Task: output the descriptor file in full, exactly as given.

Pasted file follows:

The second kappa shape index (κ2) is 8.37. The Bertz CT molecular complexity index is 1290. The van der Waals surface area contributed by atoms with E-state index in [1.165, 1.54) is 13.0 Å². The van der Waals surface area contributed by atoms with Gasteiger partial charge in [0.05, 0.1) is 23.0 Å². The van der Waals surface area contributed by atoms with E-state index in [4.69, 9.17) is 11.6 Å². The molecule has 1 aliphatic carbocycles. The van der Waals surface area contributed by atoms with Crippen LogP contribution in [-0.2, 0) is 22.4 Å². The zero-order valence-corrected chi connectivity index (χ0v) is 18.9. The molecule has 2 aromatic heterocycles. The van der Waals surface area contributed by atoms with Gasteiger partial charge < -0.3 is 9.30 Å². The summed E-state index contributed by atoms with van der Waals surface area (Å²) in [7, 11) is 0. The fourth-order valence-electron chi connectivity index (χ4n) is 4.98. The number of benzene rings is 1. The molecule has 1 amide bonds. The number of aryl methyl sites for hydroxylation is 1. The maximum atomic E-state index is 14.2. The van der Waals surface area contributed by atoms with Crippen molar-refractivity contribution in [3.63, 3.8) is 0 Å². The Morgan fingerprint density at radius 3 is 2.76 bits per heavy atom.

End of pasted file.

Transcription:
The second kappa shape index (κ2) is 8.37. The Bertz CT molecular complexity index is 1290. The van der Waals surface area contributed by atoms with E-state index in [1.165, 1.54) is 13.0 Å². The van der Waals surface area contributed by atoms with Gasteiger partial charge in [0.05, 0.1) is 23.0 Å². The van der Waals surface area contributed by atoms with E-state index in [4.69, 9.17) is 11.6 Å². The molecule has 1 aliphatic carbocycles. The van der Waals surface area contributed by atoms with Crippen LogP contribution in [-0.2, 0) is 22.4 Å². The zero-order valence-corrected chi connectivity index (χ0v) is 18.9. The molecule has 2 aromatic heterocycles. The van der Waals surface area contributed by atoms with Gasteiger partial charge < -0.3 is 9.30 Å². The summed E-state index contributed by atoms with van der Waals surface area (Å²) in [7, 11) is 0. The fourth-order valence-electron chi connectivity index (χ4n) is 4.98. The number of benzene rings is 1. The molecule has 1 amide bonds. The number of aryl methyl sites for hydroxylation is 1. The maximum atomic E-state index is 14.2. The van der Waals surface area contributed by atoms with Crippen molar-refractivity contribution in [3.63, 3.8) is 0 Å². The Morgan fingerprint density at radius 3 is 2.76 bits per heavy atom.